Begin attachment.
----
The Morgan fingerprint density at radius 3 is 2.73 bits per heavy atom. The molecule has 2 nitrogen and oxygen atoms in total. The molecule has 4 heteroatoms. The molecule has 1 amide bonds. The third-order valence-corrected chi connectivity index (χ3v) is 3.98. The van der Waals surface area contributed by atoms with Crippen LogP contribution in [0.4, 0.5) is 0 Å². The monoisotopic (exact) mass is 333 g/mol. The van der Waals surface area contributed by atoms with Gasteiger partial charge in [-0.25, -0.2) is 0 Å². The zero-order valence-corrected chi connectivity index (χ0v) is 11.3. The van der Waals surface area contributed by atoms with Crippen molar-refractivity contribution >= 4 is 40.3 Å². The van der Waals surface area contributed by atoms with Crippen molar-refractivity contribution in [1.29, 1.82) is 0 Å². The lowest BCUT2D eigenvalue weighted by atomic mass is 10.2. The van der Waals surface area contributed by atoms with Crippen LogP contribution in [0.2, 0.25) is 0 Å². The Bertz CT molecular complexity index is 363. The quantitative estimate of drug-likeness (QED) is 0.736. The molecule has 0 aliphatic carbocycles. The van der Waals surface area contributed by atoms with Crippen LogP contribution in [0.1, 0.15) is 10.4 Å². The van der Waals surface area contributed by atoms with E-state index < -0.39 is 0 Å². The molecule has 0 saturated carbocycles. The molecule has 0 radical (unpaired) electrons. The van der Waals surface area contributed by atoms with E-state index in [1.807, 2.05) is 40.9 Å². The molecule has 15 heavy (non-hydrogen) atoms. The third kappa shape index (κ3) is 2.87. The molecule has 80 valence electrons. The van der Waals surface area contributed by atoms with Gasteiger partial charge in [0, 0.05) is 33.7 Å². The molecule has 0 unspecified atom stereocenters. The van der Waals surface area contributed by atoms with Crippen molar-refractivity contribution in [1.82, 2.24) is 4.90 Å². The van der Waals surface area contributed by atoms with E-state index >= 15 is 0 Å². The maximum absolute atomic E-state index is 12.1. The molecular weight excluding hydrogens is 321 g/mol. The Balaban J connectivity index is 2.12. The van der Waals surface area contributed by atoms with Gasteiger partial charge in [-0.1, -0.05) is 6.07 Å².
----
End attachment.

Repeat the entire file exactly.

The Morgan fingerprint density at radius 3 is 2.73 bits per heavy atom. The molecule has 2 nitrogen and oxygen atoms in total. The molecule has 4 heteroatoms. The molecule has 1 amide bonds. The third-order valence-corrected chi connectivity index (χ3v) is 3.98. The van der Waals surface area contributed by atoms with Crippen LogP contribution in [0.4, 0.5) is 0 Å². The monoisotopic (exact) mass is 333 g/mol. The van der Waals surface area contributed by atoms with Gasteiger partial charge in [-0.25, -0.2) is 0 Å². The zero-order valence-corrected chi connectivity index (χ0v) is 11.3. The van der Waals surface area contributed by atoms with Crippen molar-refractivity contribution >= 4 is 40.3 Å². The van der Waals surface area contributed by atoms with Crippen molar-refractivity contribution in [1.29, 1.82) is 0 Å². The lowest BCUT2D eigenvalue weighted by atomic mass is 10.2. The van der Waals surface area contributed by atoms with Crippen LogP contribution in [0.2, 0.25) is 0 Å². The Bertz CT molecular complexity index is 363. The quantitative estimate of drug-likeness (QED) is 0.736. The molecule has 0 aliphatic carbocycles. The van der Waals surface area contributed by atoms with Crippen LogP contribution in [0.1, 0.15) is 10.4 Å². The van der Waals surface area contributed by atoms with E-state index < -0.39 is 0 Å². The molecule has 0 saturated carbocycles. The molecule has 0 radical (unpaired) electrons. The van der Waals surface area contributed by atoms with E-state index in [1.807, 2.05) is 40.9 Å². The molecule has 15 heavy (non-hydrogen) atoms. The third kappa shape index (κ3) is 2.87. The molecule has 80 valence electrons. The van der Waals surface area contributed by atoms with Gasteiger partial charge in [0, 0.05) is 33.7 Å². The molecule has 0 unspecified atom stereocenters. The van der Waals surface area contributed by atoms with Crippen molar-refractivity contribution in [1.82, 2.24) is 4.90 Å². The van der Waals surface area contributed by atoms with E-state index >= 15 is 0 Å². The maximum absolute atomic E-state index is 12.1. The molecular weight excluding hydrogens is 321 g/mol. The Balaban J connectivity index is 2.12. The van der Waals surface area contributed by atoms with Gasteiger partial charge in [-0.1, -0.05) is 6.07 Å².